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Old 11-25-2012, 12:54 AM   #1
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Hello everyone! I'm very new to knitting, and so far I've only ever knit a simple brioche stitch scarf. I'm trying to knit a vest, and I'm afraid I've run into a little problem with understanding the pattern. Here are the first few lines of the pattern:

Cast on 123 sts.
Row 1: K1, [p1, k1] to end.
Row 2: P1, [k1, p1] to end.
Rep the last 2 rows 11 times more and row 1 again.
Inc row: Rib 28, *M1, [rib 1, M1] 5 times, rib 16; rep from * twice more, M1, [rib 1, M1] 5 times, rib 27. (147 sts)

When I try to do the inc row my stitches don't add up - I'm not sure what I'm doing wrong because I'm sure I'm following the pattern to the T! Any advice would be greatly appreciated. Thank you!
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Old 11-25-2012, 02:04 AM   #2
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Hi. Welcome to Knitting Help. What is your stitch count after the inc row? Can you link to the pattern?
~ GG

Cheating is an option. . . . Cheaters never win and winners never cheat, but smart knitters who want to retain an iota of sanity do, cheerfully. ~~Kory Stamper
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Old 11-25-2012, 06:49 AM   #3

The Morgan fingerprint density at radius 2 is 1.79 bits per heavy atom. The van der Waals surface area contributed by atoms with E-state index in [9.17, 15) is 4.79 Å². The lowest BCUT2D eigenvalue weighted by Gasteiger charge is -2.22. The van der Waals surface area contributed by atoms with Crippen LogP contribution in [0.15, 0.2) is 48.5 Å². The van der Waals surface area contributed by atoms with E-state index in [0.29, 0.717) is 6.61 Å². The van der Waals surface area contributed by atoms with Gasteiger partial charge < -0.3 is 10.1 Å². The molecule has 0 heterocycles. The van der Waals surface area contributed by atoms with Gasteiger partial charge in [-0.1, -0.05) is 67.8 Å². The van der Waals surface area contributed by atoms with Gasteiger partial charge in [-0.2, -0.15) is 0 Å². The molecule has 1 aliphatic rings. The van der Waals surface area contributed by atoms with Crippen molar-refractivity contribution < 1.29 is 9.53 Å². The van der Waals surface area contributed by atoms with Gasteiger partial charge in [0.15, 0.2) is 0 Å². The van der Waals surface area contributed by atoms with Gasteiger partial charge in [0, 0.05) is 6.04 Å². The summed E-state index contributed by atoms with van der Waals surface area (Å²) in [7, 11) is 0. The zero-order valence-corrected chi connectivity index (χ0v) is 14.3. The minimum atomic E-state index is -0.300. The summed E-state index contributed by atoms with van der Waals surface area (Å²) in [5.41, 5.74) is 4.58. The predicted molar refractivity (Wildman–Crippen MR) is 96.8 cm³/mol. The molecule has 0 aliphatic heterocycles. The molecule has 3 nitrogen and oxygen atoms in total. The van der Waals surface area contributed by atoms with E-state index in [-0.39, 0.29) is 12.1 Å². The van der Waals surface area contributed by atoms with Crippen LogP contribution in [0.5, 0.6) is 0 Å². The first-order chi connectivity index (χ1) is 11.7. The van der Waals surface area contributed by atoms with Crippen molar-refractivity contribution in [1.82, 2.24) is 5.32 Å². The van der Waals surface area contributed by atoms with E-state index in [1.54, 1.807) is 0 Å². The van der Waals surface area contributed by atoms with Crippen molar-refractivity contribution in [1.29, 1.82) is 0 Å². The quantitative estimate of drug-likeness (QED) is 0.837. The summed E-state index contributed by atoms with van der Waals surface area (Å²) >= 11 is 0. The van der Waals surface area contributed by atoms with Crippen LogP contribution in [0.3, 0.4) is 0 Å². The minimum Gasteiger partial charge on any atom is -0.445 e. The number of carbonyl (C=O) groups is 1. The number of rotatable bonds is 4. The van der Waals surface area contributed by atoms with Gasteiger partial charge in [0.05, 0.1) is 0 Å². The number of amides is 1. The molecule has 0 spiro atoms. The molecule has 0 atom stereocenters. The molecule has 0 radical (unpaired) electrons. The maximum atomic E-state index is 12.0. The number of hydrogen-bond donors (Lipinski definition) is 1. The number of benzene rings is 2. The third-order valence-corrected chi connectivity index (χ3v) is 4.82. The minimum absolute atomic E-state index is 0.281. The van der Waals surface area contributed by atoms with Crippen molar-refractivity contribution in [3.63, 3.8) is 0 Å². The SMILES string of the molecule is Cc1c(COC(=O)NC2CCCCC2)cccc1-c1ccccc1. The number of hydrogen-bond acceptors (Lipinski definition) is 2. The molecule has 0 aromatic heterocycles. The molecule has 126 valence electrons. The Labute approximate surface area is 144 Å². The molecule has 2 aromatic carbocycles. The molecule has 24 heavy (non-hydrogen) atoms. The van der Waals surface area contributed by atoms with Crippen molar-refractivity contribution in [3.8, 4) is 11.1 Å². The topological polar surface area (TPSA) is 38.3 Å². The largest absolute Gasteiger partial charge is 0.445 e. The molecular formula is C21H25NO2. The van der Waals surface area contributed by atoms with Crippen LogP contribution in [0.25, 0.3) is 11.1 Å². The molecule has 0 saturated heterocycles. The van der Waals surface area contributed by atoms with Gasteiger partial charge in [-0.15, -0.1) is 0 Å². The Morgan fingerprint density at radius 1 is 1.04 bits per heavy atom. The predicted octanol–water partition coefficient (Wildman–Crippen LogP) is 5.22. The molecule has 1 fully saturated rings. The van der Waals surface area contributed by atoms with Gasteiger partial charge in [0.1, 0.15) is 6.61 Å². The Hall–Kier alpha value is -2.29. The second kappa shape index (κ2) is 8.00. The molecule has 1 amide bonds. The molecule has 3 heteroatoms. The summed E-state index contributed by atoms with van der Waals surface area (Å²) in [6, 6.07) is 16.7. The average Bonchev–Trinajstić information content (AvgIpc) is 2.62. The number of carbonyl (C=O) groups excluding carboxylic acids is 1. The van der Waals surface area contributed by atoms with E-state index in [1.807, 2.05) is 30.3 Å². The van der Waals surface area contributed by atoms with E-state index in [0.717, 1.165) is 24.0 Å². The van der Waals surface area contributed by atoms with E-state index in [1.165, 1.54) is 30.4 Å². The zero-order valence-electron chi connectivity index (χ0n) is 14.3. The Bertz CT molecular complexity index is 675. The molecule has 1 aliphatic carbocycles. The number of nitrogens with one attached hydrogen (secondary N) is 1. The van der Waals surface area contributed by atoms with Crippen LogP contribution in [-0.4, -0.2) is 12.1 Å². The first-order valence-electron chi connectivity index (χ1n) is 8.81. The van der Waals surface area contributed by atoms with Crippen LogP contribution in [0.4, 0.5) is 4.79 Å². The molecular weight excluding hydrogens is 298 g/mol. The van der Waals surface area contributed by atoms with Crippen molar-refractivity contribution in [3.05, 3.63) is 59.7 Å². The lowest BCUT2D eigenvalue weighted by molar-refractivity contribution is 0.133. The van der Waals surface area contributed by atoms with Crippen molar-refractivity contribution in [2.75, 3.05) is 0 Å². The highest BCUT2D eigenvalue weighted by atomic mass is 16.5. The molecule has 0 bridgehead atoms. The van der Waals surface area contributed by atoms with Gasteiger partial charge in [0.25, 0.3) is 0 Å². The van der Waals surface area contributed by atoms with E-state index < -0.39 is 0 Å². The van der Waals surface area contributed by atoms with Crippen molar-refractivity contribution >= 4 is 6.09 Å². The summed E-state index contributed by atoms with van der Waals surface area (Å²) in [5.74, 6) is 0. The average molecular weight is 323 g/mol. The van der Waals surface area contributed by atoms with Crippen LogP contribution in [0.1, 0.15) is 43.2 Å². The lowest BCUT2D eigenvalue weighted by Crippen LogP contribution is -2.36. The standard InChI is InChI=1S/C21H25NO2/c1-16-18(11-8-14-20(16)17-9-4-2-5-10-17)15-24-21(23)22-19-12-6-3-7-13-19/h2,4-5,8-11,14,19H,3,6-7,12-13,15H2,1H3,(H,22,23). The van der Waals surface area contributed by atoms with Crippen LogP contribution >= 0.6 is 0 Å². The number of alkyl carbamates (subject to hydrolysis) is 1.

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Hi and welcome!
Yes, a link to the pattern or even the pattern name is always helpful.
The row totals 147sts when you count up the sts given. There are 24sts increased and when you add that to the 123 cast on, that's 147 also. Are you getting more stitches than that or fewer? How are you doing your increases? A M1L would work here and it may make it easier to keep track of your sts since it increases between stitches. If you use an increase in a stitch like a knit front and back (kfb), be sure that you don't count both the increase and the original stitch as part of the increase.
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Old 11-25-2012, 08:57 AM   #4
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How are you increasing? A m1 is not the same as kfb, youjust lift the yarn between stitches and knit into it tbl. And rib 28 or rib 1, means to work that many sts in the kp rib pattern, not do 28 ribs (which would be 56 sts and not work out).
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Old 11-26-2012, 02:20 AM   #5
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You're at the top of the ribbing, adding stitches to the first row of the body, or back or side, right? As someone already said (I can't see the posts while I'm typing, darn it!) make sure you're counting the stitches and not each rib. Sometimes it helps to draw what you're trying to understand. You could do a standard knitting chart, or you could use K and P and M, or you could draw hearts for the knits and dashes for the purls--whatever works for you. Once you see it in front of you, it'll make sense.

I'm not a big fan of writing "rib 28". I know that's in a lot of patterns now, but "work 28 stitches in k1p1 ribbing" just makes more sense to me.
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